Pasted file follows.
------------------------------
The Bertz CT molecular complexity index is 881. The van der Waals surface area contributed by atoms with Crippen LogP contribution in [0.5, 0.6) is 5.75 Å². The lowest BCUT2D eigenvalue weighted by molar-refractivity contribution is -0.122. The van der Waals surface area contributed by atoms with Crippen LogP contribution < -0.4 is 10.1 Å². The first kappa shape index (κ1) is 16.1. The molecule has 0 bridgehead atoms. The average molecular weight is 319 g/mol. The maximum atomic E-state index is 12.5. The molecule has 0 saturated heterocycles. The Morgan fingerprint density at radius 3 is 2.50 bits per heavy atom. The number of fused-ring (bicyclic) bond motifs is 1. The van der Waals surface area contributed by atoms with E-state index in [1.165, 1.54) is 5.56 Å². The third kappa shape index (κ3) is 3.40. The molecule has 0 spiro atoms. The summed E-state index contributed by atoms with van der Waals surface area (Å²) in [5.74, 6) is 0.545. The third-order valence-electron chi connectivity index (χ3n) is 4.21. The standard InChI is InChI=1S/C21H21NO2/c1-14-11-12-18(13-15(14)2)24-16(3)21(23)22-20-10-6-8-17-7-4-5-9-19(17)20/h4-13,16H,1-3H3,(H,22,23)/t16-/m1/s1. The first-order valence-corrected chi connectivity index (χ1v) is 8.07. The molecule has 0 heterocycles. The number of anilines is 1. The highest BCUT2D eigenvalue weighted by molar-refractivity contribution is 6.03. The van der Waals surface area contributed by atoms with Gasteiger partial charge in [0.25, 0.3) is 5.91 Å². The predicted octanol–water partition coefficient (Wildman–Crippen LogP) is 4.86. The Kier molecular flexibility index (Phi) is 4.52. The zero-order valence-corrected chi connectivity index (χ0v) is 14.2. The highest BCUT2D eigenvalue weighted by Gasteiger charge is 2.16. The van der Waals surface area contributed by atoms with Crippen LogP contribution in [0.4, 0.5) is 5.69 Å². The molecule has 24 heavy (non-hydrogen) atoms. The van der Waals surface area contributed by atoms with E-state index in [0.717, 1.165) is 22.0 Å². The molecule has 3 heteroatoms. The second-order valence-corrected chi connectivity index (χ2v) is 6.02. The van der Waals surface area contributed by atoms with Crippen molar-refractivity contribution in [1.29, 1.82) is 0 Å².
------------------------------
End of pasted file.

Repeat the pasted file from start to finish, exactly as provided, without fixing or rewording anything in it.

The Bertz CT molecular complexity index is 881. The van der Waals surface area contributed by atoms with Crippen LogP contribution in [0.5, 0.6) is 5.75 Å². The lowest BCUT2D eigenvalue weighted by molar-refractivity contribution is -0.122. The van der Waals surface area contributed by atoms with Crippen LogP contribution < -0.4 is 10.1 Å². The first kappa shape index (κ1) is 16.1. The molecule has 0 bridgehead atoms. The average molecular weight is 319 g/mol. The maximum atomic E-state index is 12.5. The molecule has 0 saturated heterocycles. The Morgan fingerprint density at radius 3 is 2.50 bits per heavy atom. The number of fused-ring (bicyclic) bond motifs is 1. The van der Waals surface area contributed by atoms with E-state index in [1.165, 1.54) is 5.56 Å². The third kappa shape index (κ3) is 3.40. The molecule has 0 spiro atoms. The summed E-state index contributed by atoms with van der Waals surface area (Å²) in [5.74, 6) is 0.545. The third-order valence-electron chi connectivity index (χ3n) is 4.21. The standard InChI is InChI=1S/C21H21NO2/c1-14-11-12-18(13-15(14)2)24-16(3)21(23)22-20-10-6-8-17-7-4-5-9-19(17)20/h4-13,16H,1-3H3,(H,22,23)/t16-/m1/s1. The first-order valence-corrected chi connectivity index (χ1v) is 8.07. The molecule has 0 heterocycles. The number of anilines is 1. The highest BCUT2D eigenvalue weighted by molar-refractivity contribution is 6.03. The van der Waals surface area contributed by atoms with Gasteiger partial charge in [0.25, 0.3) is 5.91 Å². The predicted octanol–water partition coefficient (Wildman–Crippen LogP) is 4.86. The Kier molecular flexibility index (Phi) is 4.52. The zero-order valence-corrected chi connectivity index (χ0v) is 14.2. The highest BCUT2D eigenvalue weighted by Gasteiger charge is 2.16. The van der Waals surface area contributed by atoms with Crippen LogP contribution in [0.4, 0.5) is 5.69 Å². The molecule has 24 heavy (non-hydrogen) atoms. The van der Waals surface area contributed by atoms with E-state index in [0.717, 1.165) is 22.0 Å². The molecule has 3 heteroatoms. The second-order valence-corrected chi connectivity index (χ2v) is 6.02. The van der Waals surface area contributed by atoms with Crippen molar-refractivity contribution in [1.29, 1.82) is 0 Å².